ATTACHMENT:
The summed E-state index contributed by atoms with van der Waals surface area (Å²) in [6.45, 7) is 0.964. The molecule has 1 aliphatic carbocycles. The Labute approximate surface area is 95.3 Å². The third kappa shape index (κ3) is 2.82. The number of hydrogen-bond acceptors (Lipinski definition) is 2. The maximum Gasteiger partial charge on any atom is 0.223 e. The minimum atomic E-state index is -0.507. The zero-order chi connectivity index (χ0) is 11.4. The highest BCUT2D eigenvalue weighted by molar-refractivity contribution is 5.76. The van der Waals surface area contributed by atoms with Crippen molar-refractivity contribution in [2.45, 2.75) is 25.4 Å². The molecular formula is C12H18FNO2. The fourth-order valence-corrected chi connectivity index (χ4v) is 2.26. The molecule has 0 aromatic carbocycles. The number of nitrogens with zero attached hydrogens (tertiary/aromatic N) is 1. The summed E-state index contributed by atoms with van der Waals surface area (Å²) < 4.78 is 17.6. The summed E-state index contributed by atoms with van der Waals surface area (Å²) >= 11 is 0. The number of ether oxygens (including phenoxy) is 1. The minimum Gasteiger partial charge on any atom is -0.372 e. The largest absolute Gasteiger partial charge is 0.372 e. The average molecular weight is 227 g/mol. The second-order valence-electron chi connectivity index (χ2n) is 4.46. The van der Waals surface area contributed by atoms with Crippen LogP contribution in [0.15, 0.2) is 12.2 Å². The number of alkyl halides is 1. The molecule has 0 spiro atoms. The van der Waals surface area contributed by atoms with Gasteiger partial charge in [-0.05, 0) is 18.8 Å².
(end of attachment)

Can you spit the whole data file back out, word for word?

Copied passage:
The summed E-state index contributed by atoms with van der Waals surface area (Å²) in [6.45, 7) is 0.964. The molecule has 1 aliphatic carbocycles. The Labute approximate surface area is 95.3 Å². The third kappa shape index (κ3) is 2.82. The number of hydrogen-bond acceptors (Lipinski definition) is 2. The maximum Gasteiger partial charge on any atom is 0.223 e. The minimum atomic E-state index is -0.507. The zero-order chi connectivity index (χ0) is 11.4. The highest BCUT2D eigenvalue weighted by molar-refractivity contribution is 5.76. The van der Waals surface area contributed by atoms with Crippen molar-refractivity contribution in [2.45, 2.75) is 25.4 Å². The molecular formula is C12H18FNO2. The fourth-order valence-corrected chi connectivity index (χ4v) is 2.26. The molecule has 0 aromatic carbocycles. The number of nitrogens with zero attached hydrogens (tertiary/aromatic N) is 1. The summed E-state index contributed by atoms with van der Waals surface area (Å²) < 4.78 is 17.6. The summed E-state index contributed by atoms with van der Waals surface area (Å²) >= 11 is 0. The number of ether oxygens (including phenoxy) is 1. The minimum Gasteiger partial charge on any atom is -0.372 e. The largest absolute Gasteiger partial charge is 0.372 e. The average molecular weight is 227 g/mol. The second-order valence-electron chi connectivity index (χ2n) is 4.46. The van der Waals surface area contributed by atoms with Crippen LogP contribution in [0.15, 0.2) is 12.2 Å². The number of alkyl halides is 1. The molecule has 0 spiro atoms. The van der Waals surface area contributed by atoms with Gasteiger partial charge in [-0.05, 0) is 18.8 Å².